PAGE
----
California Bill to Halt Medical Marijuana Bans Heads to Governor's Desk. After passing the Senate earlier this week, Assembly Bill 21, has now passed the Assembly and awaits a signature from Gov. Jerry Brown (D). The bill lifts a March 1 deadline for localities to regulate medical marijuana or lose control to the state. The deadline has prompted more than a hundred localtities to enact bans on various sorts in a bid to retain local control.

Florida Medical Marijuana Initiative Qualifies for the November Ballot. The group behind the effort, United for Care, said Wednesday the Division of Elections has recorded 692,981 verified voter signatures, nearly 10,000 more than needed to qualify. A similar effort won 58% of the vote in 2014, but failed to pass because constitutional amendments require 60% of the vote to pass in Florida.

Heroin and Prescription Opiates

Injection Drug Use Driving Appalachian Hepatitis B Infections. The Centers for Disease Control and Prevention report that acute Hepatitis B was up 114% in Kentucky, Tennessee, and West Virginia between 2009 and 2013. The report found that injection drug was tied to 75% of the new cases. Unlike Hep C, Hep B can be prevented with a vaccine, but vaccine coverage is low among adults nationwide.

Maine Governor Wants Gunowners to Shoot Drug Dealers. Just days after saying Maine should revive the guillotine to execute drug dealers, Gov. Paul LePage suggested just shooting them instead. "I tell ya, everybody in Maine, we have constitutional carry," LePage said in an on-camera interview in Lewiston. "Load up and get rid of the drug dealers. Because, folks, they're killing our kids," the governor said. He then denied that he was encouraging vigilantism.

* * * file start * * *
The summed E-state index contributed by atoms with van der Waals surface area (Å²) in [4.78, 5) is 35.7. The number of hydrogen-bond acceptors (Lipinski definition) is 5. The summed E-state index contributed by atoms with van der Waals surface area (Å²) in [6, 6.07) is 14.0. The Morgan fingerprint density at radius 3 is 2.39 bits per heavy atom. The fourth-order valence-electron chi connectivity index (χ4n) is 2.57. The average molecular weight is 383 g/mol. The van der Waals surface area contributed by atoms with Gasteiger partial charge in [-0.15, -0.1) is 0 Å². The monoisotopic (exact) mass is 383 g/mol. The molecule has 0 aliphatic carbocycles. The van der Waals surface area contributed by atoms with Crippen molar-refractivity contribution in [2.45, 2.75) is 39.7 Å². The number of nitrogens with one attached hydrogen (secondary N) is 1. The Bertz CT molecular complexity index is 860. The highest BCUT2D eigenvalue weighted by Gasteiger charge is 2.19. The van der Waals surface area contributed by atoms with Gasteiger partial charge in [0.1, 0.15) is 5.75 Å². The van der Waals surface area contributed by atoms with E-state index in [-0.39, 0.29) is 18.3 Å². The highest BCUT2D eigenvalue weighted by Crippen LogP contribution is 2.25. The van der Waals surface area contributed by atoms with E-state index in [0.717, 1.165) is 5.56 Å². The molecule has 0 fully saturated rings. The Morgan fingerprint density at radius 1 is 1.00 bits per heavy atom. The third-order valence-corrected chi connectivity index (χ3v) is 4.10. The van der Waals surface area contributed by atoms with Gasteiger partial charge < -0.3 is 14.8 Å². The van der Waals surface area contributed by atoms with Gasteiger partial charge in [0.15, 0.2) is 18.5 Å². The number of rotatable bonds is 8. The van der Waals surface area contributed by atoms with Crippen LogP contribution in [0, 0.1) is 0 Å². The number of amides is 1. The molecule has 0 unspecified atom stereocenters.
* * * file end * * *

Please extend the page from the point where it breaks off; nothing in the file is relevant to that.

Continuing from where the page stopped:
New York Assembly Minority Task Force Releases Report on Heroin Addiction. The task force has come out with suggestions for combating heroin and opiate addiction. The recommendations include earlier drug education, involuntary "emergency medical" detention of addicts, and a felony "death by dealer" statute. Now, the task force must work with Assembly Democrats to create legislation.

Drug Testing

South Dakota Welfare Drug Testing Bill Killed in Committee. The Health and Human Services voted to kill a bill that would have required welfare applicants to undergo mandatory, suspicionless drug testing. Even the Republican governor had opposed the bill.


Producers of Prohibited Plants Issue Declaration Ahead of UNGASS. The Global Forum of Producers of Prohibited Plants (coca, opium, marijuana) is demanding that growers be heard at the UN General Assembly Special Session on Drugs in April. In a joint declaration from producers in 14 countries, the group urged an end to forced eradication of drug crops, the removal of the three plants from international drug control treaties, and sustainable rural economic development. Click the title link for a full list of participants and recommendations.